bât. A revelation. At times. Upwardly mobile Motown. Foggy Day transformed spectacularly, soulfully, in the same way Billy Davis and Billy Stewart would later teach old standards new tricks. But it‟s two songs on the LP that have true significance. Two songs that would become cornerstones of so many entertainers‟ sets. Call Me, a Tony Hatch composition, given its first outing by Petula, but which would in no time become a pop standard. Chris Montez, in his new easy listening guise, under the wing of Herb Alpert at A&M, started the charge, making the most of it with his gorgeous and eerie softness, but it was never a hit in the UK. The other song was Goin‟ Out of My Head, the Teddy Randazzo and Bobby Weinstein composition for Little Anthony & the Imperials, which was a very minor hit in the UK for Dodie West at the start of 1965 and subsequently covered by so many others. Better Use Your Head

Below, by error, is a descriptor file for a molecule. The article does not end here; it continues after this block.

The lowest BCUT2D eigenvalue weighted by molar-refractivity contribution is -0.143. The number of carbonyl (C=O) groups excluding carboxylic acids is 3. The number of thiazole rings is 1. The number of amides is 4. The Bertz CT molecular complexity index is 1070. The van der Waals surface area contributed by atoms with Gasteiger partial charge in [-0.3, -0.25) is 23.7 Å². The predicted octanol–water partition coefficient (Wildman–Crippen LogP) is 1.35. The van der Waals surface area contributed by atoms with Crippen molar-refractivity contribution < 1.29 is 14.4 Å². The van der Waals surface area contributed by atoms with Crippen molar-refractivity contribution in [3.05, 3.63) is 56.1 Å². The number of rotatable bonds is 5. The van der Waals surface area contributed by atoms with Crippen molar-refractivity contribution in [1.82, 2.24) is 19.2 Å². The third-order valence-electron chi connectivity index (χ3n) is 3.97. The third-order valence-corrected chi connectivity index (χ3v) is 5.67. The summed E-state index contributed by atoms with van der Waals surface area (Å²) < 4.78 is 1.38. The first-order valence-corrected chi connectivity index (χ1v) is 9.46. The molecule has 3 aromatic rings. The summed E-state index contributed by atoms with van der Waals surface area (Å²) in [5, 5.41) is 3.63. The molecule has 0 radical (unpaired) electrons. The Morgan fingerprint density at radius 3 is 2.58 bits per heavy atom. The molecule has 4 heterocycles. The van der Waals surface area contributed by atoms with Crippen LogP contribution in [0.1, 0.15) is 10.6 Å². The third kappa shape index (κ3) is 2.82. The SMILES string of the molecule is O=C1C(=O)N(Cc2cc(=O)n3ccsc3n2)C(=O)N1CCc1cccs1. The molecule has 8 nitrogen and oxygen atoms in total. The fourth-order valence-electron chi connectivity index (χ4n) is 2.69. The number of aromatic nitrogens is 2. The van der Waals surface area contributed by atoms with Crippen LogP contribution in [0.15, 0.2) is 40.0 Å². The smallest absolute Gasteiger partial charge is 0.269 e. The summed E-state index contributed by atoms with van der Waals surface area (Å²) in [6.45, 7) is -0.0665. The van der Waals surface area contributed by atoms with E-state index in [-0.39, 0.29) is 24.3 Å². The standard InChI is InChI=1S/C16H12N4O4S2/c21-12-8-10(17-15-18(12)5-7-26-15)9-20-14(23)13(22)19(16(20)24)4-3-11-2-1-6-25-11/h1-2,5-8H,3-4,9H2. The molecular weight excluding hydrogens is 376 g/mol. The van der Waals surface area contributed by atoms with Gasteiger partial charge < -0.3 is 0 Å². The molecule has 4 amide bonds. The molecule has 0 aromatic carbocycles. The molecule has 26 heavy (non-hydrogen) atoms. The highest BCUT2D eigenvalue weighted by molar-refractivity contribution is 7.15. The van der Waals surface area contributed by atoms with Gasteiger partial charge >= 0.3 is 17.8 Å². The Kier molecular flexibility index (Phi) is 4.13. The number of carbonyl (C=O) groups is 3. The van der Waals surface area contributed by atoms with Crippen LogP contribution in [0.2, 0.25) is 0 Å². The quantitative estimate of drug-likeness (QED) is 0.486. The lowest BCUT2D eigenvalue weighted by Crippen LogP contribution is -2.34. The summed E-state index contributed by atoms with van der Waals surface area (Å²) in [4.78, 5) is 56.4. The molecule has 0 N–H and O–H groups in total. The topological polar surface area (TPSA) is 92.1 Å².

There‟s a clip of Frank Sinatra performing Goin‟ Out of My Head, airily acknowledging the composer Teddy Randazzo before the singing starts, an air of you need to know this name. The song‟s been sung by everyone from Ella to the Zombies. They‟ve all done it. Randazzo as a composer, arranger, producer, visionary. It‟s a Bronx tale you couldn‟t make up: teen idol turns into the architect of sophisticated soul. Doo Wop‟s revenge. Writing with Bobby Weinstein, Victoria Pike, or others, Randazzo put together an incredible songbook. Little Anthony & the Imperials are the act he is most closely associated with, and they worked together over a long period of time. Goin‟ Out of My Head, Hurt So Bad, Better Use Your Head, Gonna Fix You Good, Love is a Rainbow are among the songs the group are loved for, particularly among the Northern Soul community, with Anthony‟s earth angel falsetto soaring over the Randazzo sound, the voice of someone who feels everything a thousand times more intensely than he should. The Randazzo sound oozed class, but there was always the hardcore foundation of rhythm „n‟ blues. Teddy could make strings zing and soar and swoop and swell and build and build and build up dramatically to incredible crescendos and climaxes, so it‟s no wonder he adored angelic eerie voices. The other act he is